Monday, December 19, 2005

Confessions of An Easy Listener

I have been listening to a lot of internet radio of late. Time and time again, much to my dismay, I have found that the station I tune into is labeled as “Adult Alternative” or as I like to call it “Easy Listening for Generation X.”

How did this happen? I used to be hip, I used to rock. My CD collection was once filled with ripping guitars, pounding bass and plenty of punk attitude. I should have known it was over when I began humming along to Bruce Hornsby while at the bank. Bruce Hornsby? I love Bruce Hornsby, he freaking rocks. Um, no, they play him at banks, anyone played in a bank most assuredly doesn’t rock.

But really, how did this happen? How could my musical tastes go from The Edge to the old man? As usual, the answer lies in Willie Nelson.

I grew up in with hair metal: Def Leppard, Whitesnake, and Poison. Loud guitars, lyrics about sexy chicks and power ballads. I remember playing hide and seek with my cousins while taunting them with the chorus to Twisted Sister’s “We’re Not Gonna Take It.” Many an afternoon was spent pondering the deeper meaning behind Motley Crues “Girls, Girls, Girls” (ok, so maybe the time was spent ogling the hot girls in the video, but still.)

I knew the Sex Pistols, Operation Ivy and Fugazi. As a teenager I laid my long hair on the floor and let the Smashing Pumpkins panoply of sounds whirl around my head.

In college I met, and subsequently fell in love with a girl by wearing a Dinosaur Jr. t-shirt. She was one of those Punker Than Thou chicks, always out to prove that her music was hipper, that she was cooler, and had more edge in her fingernail than I did in my entire body.

Without fail, every time, she beat me. Sure I knew who Jello Biafro was, and watched Gas, Food Lodging just to see J Mascis. I can name 5 Ramones albums and drove all night to see Sebadoh play at Tipatinas in New Orleans. But she walked circles around me in terms of the bands she had seen, the records she owned, and in general punk cred. I would always lose.

It didn’t help much that I also had a soft spot for Hootie and the Blowfish.

There was a break up. A long, hard break up.

Most people would have retreated into the loud angst of punk and metal, letting their middle finger of attitude kick out the hurt and loss.

Instead I found Willie Nelson’s subtle, quiet and aching album “Stardust.”

For months, every night after the breakup, I retreated to a friend’s place who was also experiencing The Heartbreak.

We would sit up well past the After Hours burning candles, lighting incense, and letting Willie sing our blues away. Often we would talk and curse and holler about the stupid whores that left us. More often than not, we would sit and think and listen.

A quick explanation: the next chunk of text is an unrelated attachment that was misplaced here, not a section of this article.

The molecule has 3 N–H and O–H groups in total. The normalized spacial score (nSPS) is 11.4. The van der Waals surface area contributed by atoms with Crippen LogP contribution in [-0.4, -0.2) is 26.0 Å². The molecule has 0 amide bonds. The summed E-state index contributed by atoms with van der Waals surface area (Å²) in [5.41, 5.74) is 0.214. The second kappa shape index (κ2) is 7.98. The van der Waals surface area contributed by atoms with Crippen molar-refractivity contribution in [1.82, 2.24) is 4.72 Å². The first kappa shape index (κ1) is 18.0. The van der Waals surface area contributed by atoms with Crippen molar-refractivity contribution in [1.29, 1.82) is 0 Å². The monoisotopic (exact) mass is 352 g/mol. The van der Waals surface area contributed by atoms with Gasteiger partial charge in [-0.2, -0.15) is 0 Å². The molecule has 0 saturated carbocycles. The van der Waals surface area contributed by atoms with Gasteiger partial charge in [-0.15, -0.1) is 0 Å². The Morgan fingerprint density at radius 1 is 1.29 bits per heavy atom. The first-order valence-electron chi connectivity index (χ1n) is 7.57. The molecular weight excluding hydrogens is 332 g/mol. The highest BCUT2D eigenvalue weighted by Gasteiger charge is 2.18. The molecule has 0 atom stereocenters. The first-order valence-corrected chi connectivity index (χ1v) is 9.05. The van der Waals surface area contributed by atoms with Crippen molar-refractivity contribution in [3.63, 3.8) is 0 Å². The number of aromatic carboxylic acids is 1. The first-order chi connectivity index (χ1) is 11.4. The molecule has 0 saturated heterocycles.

Stardust is an album of covers, Willie Nelson’s favorite songs. Standards and classics like “Sunny Side of the Street” and “Moonlight in Vermont.” Songs that have been sung a million times, by a million voices; yet Willie sings them like they have never been sung before, as if they were the greatest songs ever sung. And we believe him.

I think I turned away from Punk music because it reminded me of the girl. The anger and the angst didn’t bring me release, only more pain. In something softer, in Willie Nelson, I found the emotional release I needed.

My CD collection is embarrassingly light on the rock and the roll. Gone are the Dead Kennedys, Suicidal Tendencies, and Alice in Chains. Now the shelves are filled with Townes Van Zandt, Lyle Lovett and Lucinda Williams.

Periodically, when those pissing matches on who is the most punked punk around get going, I get a little nostalgic for my youth. I break out my old Sonic Youth records, crank up the stereo and feel way too inadequate to jump into the argument.

Adult Alternative listeners just don’t have those types of conversations. No one boasts of seeing Bill Monroe before he got too commercial. Blood is never shed at a folk festival. Hipsters aren’t saving their sweaty t-shirts they wore when they saw Robert Earl Keen at the Tennessee theatre back in ’88.

There just isn’t the attitude with a folk audience. We bring our families, dance with our kids and talk about the weather between sets.

Whenever I start looking in the mirror wondering how I’d look with a nose ring, or a snarl begins to creep upon my lips I turn on Gillian Welch singing “Snowin’ on Raton” or Lucinda William’s “Jackson,” then settle back and tune into the Adult Alternative station.

I’ll never be punk again.

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